The controls are mounted on the top of the amp, providing easy access for a performer while maintaining the amp’s clean appearance for the audience. There are two separate channels: Input A features a combination XLR and quarter-inch jack that can be used for either a standard guitar cable or a dynamic mic. (The amp does not offer phantom power, ruling out condenser mics.) Input B is quarter-inch only and is intended for guitars. Otherwise, both channels offer the same controls: volume, bass, mid, treble, and reverb. A master volume controls the overall level.

The Circa 74 features a combination XLR/1/4
The Circa 74 features a combination XLR/1/4″ input.

The top panel provides an eighth-inch auxiliary input, as well as a button for activating Bluetooth to wirelessly connect an external music source—perfect for backing tracks or background music during breaks. There are no volume controls for these inputs, but they are affected by the master volume control. Great for silent practice, the final feature on the top panel is an eighth-inch headphone jack, which mutes the speaker when used.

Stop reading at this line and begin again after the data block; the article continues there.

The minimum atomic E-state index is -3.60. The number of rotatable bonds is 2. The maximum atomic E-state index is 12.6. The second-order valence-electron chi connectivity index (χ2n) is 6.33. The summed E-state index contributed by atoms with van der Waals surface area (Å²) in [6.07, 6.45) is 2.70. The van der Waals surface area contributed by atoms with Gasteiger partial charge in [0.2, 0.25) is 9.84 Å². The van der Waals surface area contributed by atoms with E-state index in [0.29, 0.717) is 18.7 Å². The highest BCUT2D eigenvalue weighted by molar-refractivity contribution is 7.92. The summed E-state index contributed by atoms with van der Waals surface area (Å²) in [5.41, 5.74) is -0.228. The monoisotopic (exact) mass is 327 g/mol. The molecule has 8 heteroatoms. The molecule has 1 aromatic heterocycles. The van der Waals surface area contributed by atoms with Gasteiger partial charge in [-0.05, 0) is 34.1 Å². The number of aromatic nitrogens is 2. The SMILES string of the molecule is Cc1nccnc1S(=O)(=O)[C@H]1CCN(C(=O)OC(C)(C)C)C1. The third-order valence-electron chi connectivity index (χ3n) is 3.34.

The back panel has a fuse, power switch, and both XLR DI and quarter-inch line outputs. Both outputs are independent of the master volume control. When connected to a PA system, this allows a performer to use the master volume to control the stage volume without changing the levels being sent to the sound system. These outputs could also be used for recording or sent to a powered speaker for even more volume.

You might expect a Taylor-designed amplifier to be optimized for Taylor’s own ES (Expression System) pickup system, but the company has gone out of its way to emphasize that the amp will work well with any pickup, even providing suggested starting EQ settings for a few popular models. It’s worth noting that the amp’s input impedance is 110kΩ, somewhat low for an acoustic amp. This could cause some concern for those who use passive pickups that usually recommend a higher impedance, although Taylor includes settings for the passive K&K Pure Mini.